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New post 03 Apr 2019, 04:49
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Gladiator59 wrote:
It would not be surprising to discover that the trade routes between China and the West were opened many centuries, even millennia, earlier than 200 B.C., contrary to what is currently believed. After all, what made the Great Silk Road so attractive as a trade route linking China and the West—level terrain, easily traversable mountain passes, and desert oases—would also have made it an attractive route for the original emigrants to China from Africa and the Middle East, and this early migration began at least one million years ago.

That a migration from Africa and the Middle East to China occurred at least one million years ago figures in the above reasoning in which one of the following ways?

(A) It is cited as conclusive evidence for the claim that trade links between China and the Middle East were established long before 200 B.C.
(B) It is an intermediate conclusion made plausible by the description of the terrain along which the migration supposedly took place.
(C) It is offered as evidence in support of the claim that trade routes between China and the West could easily have been established much earlier than is currently believed.
(D) It is offered as evidence against the claim that trade routes between China and Africa preceded those eventually established between China and the Middle East.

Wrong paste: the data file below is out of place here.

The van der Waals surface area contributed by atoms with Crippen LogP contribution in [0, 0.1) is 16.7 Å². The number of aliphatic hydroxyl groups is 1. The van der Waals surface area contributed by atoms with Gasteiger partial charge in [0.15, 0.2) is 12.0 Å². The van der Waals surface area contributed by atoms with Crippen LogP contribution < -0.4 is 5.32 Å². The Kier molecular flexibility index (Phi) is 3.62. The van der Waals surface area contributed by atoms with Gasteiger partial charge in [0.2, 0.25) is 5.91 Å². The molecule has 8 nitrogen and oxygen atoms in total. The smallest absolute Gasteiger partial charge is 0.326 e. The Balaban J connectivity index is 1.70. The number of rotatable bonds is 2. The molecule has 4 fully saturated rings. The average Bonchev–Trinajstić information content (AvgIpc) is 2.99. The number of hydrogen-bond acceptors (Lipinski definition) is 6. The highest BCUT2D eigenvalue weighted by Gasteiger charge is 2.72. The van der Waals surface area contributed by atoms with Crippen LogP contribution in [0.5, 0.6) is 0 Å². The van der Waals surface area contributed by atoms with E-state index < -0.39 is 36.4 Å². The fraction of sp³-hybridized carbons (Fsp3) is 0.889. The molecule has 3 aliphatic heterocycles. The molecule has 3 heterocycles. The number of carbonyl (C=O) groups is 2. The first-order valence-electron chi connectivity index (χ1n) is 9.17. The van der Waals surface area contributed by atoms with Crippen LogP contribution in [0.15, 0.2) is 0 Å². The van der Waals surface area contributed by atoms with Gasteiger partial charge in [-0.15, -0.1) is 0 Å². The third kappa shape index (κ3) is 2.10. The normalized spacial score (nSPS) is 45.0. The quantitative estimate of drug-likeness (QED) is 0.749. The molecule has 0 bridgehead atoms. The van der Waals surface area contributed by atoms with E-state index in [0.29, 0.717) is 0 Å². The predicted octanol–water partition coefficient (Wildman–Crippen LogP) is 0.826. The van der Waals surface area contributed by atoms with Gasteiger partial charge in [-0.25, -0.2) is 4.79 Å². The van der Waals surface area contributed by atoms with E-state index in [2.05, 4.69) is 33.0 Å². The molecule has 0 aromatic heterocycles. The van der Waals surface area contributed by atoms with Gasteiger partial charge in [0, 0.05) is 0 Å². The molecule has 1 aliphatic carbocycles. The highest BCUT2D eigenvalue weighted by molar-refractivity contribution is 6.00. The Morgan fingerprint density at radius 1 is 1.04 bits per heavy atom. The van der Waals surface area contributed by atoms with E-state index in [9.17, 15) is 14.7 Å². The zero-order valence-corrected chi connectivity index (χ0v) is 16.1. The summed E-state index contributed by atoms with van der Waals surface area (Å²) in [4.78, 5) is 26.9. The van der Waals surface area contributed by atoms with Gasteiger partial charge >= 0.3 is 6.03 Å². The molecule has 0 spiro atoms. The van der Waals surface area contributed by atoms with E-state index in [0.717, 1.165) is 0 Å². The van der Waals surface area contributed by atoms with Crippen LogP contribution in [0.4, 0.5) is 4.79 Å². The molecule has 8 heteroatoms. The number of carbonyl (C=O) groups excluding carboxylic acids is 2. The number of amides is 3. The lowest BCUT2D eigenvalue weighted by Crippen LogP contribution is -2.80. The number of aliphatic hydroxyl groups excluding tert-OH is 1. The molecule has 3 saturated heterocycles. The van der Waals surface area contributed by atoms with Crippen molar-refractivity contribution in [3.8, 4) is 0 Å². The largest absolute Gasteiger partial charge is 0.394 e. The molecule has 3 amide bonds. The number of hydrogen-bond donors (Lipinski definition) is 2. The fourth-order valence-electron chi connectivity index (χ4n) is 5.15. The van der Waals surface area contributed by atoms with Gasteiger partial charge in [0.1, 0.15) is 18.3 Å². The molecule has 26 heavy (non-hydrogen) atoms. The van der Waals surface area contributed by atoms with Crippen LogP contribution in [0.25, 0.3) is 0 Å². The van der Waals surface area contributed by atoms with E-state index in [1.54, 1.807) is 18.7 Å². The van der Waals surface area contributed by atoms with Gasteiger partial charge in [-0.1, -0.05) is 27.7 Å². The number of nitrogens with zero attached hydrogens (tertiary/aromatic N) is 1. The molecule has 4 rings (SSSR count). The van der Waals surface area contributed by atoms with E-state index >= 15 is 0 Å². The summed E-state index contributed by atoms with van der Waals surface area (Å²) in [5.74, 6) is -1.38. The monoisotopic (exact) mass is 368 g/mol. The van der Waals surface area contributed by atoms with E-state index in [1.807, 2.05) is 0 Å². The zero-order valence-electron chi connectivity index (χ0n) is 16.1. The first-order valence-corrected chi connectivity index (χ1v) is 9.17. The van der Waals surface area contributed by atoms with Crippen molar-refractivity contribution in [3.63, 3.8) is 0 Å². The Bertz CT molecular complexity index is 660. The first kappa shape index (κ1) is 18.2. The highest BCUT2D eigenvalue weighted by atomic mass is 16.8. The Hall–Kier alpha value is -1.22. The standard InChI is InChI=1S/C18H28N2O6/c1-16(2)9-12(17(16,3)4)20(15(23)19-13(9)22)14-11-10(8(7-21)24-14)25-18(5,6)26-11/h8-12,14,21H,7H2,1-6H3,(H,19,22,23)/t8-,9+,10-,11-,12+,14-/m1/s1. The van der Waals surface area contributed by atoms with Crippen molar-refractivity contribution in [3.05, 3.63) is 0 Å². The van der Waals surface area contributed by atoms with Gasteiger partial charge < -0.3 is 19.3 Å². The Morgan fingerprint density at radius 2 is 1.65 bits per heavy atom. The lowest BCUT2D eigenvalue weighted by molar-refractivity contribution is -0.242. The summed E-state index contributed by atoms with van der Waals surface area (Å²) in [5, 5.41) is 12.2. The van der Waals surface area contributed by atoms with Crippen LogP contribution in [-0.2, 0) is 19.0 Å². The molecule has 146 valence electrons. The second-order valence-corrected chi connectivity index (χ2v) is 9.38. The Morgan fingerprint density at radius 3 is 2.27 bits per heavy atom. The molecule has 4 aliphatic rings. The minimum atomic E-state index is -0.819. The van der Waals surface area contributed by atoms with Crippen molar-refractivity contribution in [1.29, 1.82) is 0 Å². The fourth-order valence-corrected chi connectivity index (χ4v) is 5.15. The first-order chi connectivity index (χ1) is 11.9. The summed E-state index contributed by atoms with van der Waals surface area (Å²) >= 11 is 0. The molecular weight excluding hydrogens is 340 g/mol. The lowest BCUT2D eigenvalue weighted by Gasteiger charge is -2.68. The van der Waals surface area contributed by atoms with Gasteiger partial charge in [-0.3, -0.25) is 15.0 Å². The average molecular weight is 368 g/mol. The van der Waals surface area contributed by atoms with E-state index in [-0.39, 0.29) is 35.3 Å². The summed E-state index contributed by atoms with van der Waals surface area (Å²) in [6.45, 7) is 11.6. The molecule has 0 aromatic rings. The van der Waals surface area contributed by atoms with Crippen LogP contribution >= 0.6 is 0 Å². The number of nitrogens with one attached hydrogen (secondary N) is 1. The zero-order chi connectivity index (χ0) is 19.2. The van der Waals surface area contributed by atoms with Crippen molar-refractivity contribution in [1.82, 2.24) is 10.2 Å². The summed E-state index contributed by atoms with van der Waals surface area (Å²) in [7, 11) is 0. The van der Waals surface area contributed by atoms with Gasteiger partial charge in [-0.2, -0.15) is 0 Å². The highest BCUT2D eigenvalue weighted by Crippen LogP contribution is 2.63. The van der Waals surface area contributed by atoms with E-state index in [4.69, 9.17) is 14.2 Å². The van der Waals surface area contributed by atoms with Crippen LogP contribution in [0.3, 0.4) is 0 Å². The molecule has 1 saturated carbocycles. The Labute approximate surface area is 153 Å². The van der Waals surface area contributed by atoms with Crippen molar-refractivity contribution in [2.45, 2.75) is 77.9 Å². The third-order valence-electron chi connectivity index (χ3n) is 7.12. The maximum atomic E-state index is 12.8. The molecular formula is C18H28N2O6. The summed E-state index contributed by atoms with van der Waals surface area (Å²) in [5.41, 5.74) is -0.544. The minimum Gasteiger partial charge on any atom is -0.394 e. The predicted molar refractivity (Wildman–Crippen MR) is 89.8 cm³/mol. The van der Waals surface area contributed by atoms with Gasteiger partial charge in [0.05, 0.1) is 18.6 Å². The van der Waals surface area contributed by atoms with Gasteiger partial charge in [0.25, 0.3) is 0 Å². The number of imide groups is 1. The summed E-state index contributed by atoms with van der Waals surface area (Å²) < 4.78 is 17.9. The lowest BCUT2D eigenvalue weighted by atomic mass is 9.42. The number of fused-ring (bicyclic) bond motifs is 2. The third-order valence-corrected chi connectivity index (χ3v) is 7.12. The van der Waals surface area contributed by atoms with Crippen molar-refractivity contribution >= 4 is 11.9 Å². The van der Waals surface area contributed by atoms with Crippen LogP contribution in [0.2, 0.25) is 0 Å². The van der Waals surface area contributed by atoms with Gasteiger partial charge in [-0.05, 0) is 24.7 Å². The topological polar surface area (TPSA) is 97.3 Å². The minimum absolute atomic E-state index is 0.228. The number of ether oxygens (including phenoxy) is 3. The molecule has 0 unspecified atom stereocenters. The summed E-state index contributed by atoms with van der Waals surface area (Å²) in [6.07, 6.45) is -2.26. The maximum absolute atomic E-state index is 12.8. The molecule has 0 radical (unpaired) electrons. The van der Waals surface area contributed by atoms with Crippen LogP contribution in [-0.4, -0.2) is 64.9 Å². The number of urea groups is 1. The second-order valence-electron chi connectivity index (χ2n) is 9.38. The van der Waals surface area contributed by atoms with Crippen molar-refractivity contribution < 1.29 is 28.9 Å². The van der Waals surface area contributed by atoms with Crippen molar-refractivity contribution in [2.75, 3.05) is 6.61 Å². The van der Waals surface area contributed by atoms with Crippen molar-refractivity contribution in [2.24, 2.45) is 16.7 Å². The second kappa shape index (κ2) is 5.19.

(E) It is the main conclusion that the argument attempts to establish about intercourse between China and the West.


Great Silk road was attractive terrain long ago too.
Early migration began one million years ago.
- It would not be surprising to discover that the trade routes between China and the West were opened many centuries, even millennia, earlier than 200 B.C., contrary to what is currently believed.

The argument provides evidence for a possibility - that the trade routes between China and West were opened many centuries earlier than is currently believed.

(A) It is cited as conclusive evidence for the claim that trade links between China and the Middle East were established long before 200 B.C.
The argument does not give conclusive evidence. It just says why it is possible and perhaps probable.

(B) It is an intermediate conclusion made plausible by the description of the terrain along which the migration supposedly took place.
Again, not an intermediate conclusion. Note that the argument gives no conclusion. It just says that it would not be surprising if this turned out to be true. It doesn't say that anything is true. An intermediate conclusion is a conclusion too which leads to a final conclusion of the argument, but the argument gives no conclusion.
The evidence given by argument would just make it likely for it to be true. It doesn't establish at all that this indeed was the case.

(C) It is offered as evidence in support of the claim that trade routes between China and the West could easily have been established much earlier than is currently believed.
Correct. The argument does give evidence in support of the claim that routes could have been established much earlier.

(D) It is offered as evidence against the claim that trade routes between China and Africa preceded those eventually established between China and the Middle East.
Incorrect. Opposite to what it actually does.

(E) It is the main conclusion that the argument attempts to establish about intercourse between China and the West.
Irrelevant

Answer (C)
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Re: It would not be surprising to discover that the trade routes between C   [#permalink] 03 Apr 2019, 04:49